From 15 – 17 March, the United Nations Regional Centre for Peace, Disarmament and Development in Latin America and the Caribbean (UNLIREC) carried out a second round of forensic ballistics collaborative exercise in Jamaica.
Members of the Jamaica’s Institute of Forensic Science and Legal Medicine participated in this 3-day capacity-building exercise. The collaborative exercises are a series of practical and paper-based assessments on the competencies of: forensic examination of small arms ammunition, forensic examination of firearms and their components and trigger pull and travel examination. The exercises – based on UNLIREC’s standard operating procedures – were developed as a preparatory step for a regional framework of competency testing. These exercises may also be used as an internal assessment tool for the forensic science institutes and laboratories of the region to gauge existing gaps in skills, knowledge and procedures within Firearms Units.
These exercises form part of the third round of implementation under the framework of UNLIREC’s Caribbean Operational Forensic Ballistics Assistance Package, which is made possible thanks to the support of the US Department of State and the Government of Canada. Firearms forensic ballistic assistance is currently being implemented in Bahamas, Barbados, Belize, Dominican Republic, Guyana, Jamaica, St Kitts and Nevis and Trinidad and Tobago.
This event was preceded by a complementary mission to Jamaica by UNLIREC to officially handover a bulletrax system to the Institute for Forensic Sciences and Legal Medicine on 14 March. This IBIS Bullettrax-3D System – funded by the Government of Canada – aims to boost the island’s forensic and ballistics capabilities by making it easier for analysts to compare bullets in their efforts to help solve gun crimes.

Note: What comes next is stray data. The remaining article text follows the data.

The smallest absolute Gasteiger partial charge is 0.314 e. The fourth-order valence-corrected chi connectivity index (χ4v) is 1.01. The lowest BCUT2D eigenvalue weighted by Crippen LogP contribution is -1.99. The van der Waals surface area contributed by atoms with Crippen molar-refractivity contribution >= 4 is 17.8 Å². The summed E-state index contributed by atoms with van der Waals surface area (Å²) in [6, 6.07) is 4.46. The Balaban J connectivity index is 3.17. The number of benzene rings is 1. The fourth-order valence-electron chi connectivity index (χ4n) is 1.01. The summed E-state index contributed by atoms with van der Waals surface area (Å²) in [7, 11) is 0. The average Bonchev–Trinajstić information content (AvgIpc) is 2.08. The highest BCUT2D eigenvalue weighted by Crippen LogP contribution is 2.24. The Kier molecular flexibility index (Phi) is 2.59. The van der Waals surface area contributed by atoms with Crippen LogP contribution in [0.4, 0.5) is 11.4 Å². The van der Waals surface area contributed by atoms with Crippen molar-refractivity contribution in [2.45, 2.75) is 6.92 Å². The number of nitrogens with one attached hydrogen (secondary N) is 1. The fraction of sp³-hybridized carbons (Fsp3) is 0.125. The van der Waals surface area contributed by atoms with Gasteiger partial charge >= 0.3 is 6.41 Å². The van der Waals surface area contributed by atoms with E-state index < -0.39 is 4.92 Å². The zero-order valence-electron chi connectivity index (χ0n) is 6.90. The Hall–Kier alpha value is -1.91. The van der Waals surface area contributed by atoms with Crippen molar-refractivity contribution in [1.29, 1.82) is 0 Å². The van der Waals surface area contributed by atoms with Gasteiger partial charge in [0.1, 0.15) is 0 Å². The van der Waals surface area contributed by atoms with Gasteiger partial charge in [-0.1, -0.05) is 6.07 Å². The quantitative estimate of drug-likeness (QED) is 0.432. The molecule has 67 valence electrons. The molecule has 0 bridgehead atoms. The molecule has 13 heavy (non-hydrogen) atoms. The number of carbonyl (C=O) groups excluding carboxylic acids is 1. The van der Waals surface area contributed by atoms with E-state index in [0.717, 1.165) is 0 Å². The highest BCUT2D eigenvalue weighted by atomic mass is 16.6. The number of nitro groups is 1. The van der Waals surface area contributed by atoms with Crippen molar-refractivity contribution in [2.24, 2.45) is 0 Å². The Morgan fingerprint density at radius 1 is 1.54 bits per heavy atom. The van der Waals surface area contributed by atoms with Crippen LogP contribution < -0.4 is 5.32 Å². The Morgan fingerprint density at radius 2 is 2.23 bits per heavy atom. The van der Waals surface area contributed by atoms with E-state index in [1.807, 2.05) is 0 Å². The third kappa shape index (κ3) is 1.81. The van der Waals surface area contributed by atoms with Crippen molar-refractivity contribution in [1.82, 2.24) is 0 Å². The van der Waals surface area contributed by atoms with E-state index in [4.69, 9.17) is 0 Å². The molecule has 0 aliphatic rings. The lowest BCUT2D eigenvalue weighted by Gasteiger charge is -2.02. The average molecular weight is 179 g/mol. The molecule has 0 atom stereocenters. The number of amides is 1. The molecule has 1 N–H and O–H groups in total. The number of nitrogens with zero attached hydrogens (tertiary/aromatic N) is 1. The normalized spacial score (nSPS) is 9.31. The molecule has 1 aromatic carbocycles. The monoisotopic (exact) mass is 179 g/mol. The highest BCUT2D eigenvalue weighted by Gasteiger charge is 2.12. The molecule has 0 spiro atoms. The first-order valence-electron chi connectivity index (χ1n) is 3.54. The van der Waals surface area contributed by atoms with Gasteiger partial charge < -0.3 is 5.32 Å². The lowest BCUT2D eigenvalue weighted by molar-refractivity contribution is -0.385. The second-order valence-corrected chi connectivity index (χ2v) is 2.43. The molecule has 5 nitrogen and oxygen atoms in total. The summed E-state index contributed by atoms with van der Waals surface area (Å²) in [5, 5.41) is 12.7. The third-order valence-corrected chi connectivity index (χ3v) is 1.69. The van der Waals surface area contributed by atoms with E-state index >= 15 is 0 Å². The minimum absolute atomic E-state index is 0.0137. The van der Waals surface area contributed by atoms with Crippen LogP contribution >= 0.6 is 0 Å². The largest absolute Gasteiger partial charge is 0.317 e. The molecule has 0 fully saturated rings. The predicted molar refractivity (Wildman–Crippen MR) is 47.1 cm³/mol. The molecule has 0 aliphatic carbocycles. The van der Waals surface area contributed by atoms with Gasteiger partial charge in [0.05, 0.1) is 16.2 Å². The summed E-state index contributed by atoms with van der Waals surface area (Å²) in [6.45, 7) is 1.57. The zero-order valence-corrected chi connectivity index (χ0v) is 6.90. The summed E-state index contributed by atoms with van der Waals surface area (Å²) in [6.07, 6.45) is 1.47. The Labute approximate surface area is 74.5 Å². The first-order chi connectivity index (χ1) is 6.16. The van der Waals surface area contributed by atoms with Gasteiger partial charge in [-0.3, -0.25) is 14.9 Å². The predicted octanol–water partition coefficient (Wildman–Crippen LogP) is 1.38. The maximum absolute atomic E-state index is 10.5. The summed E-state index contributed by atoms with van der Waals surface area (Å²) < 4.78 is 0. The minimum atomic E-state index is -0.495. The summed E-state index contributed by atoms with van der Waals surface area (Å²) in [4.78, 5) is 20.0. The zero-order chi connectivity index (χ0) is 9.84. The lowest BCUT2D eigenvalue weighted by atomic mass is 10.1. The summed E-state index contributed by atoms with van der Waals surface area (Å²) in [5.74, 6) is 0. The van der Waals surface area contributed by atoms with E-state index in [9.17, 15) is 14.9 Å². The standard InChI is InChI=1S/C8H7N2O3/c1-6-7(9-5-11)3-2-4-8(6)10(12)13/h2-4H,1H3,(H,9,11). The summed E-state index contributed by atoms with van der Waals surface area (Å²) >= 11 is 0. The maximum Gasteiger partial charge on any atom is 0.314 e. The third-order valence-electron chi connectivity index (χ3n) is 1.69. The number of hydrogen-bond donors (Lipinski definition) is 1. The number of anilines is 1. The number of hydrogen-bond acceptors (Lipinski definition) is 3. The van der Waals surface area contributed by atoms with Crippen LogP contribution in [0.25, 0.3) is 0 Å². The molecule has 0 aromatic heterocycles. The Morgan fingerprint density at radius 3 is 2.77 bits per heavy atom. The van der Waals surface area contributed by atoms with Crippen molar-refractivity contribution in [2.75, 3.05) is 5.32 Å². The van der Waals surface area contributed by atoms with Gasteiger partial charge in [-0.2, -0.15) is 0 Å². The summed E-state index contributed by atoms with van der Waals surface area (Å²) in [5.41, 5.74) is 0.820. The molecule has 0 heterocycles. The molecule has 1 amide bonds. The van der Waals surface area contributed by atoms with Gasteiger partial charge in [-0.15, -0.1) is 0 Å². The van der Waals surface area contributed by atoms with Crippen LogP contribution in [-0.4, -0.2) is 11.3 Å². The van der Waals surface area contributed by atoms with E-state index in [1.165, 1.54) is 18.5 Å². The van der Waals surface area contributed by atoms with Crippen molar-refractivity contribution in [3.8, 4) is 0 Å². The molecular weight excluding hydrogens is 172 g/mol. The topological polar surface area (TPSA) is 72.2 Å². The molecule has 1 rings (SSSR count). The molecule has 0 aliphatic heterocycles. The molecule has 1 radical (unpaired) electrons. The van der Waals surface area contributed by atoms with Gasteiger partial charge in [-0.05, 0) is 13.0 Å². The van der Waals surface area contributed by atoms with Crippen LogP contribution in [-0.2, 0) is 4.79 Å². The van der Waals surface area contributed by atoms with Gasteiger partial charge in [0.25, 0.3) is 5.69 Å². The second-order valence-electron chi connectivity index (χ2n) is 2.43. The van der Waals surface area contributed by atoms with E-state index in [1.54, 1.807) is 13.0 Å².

At the handover ceremony, a UNLIREC representative highlighted to national authorities that “[…]the system is going to facilitate the lab technicians and firearm examiners to trace the ammunition back to guns used in the crime, so we’re basically hoping to combat and prevent gun violence and combat illicit trafficking through the use of the system.”
UNLIREC, as the regional organ of the UN Office for Disarmament, seeks to advance the cause of practical disarmament in Latin America and the Caribbean as part of its commitment to support Member States in their implementation of international disarmament and non-proliferation instruments, in particular, the 2001 UN Programme of Action on Small Arms.